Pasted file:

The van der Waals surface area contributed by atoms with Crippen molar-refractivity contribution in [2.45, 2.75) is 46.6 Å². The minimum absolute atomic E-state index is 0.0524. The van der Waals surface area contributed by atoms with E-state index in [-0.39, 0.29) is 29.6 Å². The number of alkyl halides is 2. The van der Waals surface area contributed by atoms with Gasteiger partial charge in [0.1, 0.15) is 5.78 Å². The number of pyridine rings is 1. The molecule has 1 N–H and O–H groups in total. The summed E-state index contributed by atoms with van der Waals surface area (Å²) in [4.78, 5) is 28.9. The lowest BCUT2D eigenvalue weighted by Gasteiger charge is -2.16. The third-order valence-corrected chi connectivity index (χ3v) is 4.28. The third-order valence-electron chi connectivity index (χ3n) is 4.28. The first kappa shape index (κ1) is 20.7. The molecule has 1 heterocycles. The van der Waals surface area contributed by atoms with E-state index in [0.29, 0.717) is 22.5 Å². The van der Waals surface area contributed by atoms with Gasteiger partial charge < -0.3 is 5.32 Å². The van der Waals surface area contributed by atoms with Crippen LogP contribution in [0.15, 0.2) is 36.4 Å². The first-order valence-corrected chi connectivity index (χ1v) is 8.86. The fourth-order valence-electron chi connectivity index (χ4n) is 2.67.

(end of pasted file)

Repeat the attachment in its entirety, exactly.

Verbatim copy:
The van der Waals surface area contributed by atoms with Crippen molar-refractivity contribution in [2.45, 2.75) is 46.6 Å². The minimum absolute atomic E-state index is 0.0524. The van der Waals surface area contributed by atoms with E-state index in [-0.39, 0.29) is 29.6 Å². The number of alkyl halides is 2. The van der Waals surface area contributed by atoms with Gasteiger partial charge in [0.1, 0.15) is 5.78 Å². The number of pyridine rings is 1. The molecule has 1 N–H and O–H groups in total. The summed E-state index contributed by atoms with van der Waals surface area (Å²) in [4.78, 5) is 28.9. The lowest BCUT2D eigenvalue weighted by Gasteiger charge is -2.16. The third-order valence-corrected chi connectivity index (χ3v) is 4.28. The third-order valence-electron chi connectivity index (χ3n) is 4.28. The first kappa shape index (κ1) is 20.7. The molecule has 1 heterocycles. The van der Waals surface area contributed by atoms with E-state index in [0.29, 0.717) is 22.5 Å². The van der Waals surface area contributed by atoms with Gasteiger partial charge < -0.3 is 5.32 Å². The van der Waals surface area contributed by atoms with Crippen LogP contribution in [0.15, 0.2) is 36.4 Å². The first-order valence-corrected chi connectivity index (χ1v) is 8.86. The fourth-order valence-electron chi connectivity index (χ4n) is 2.67.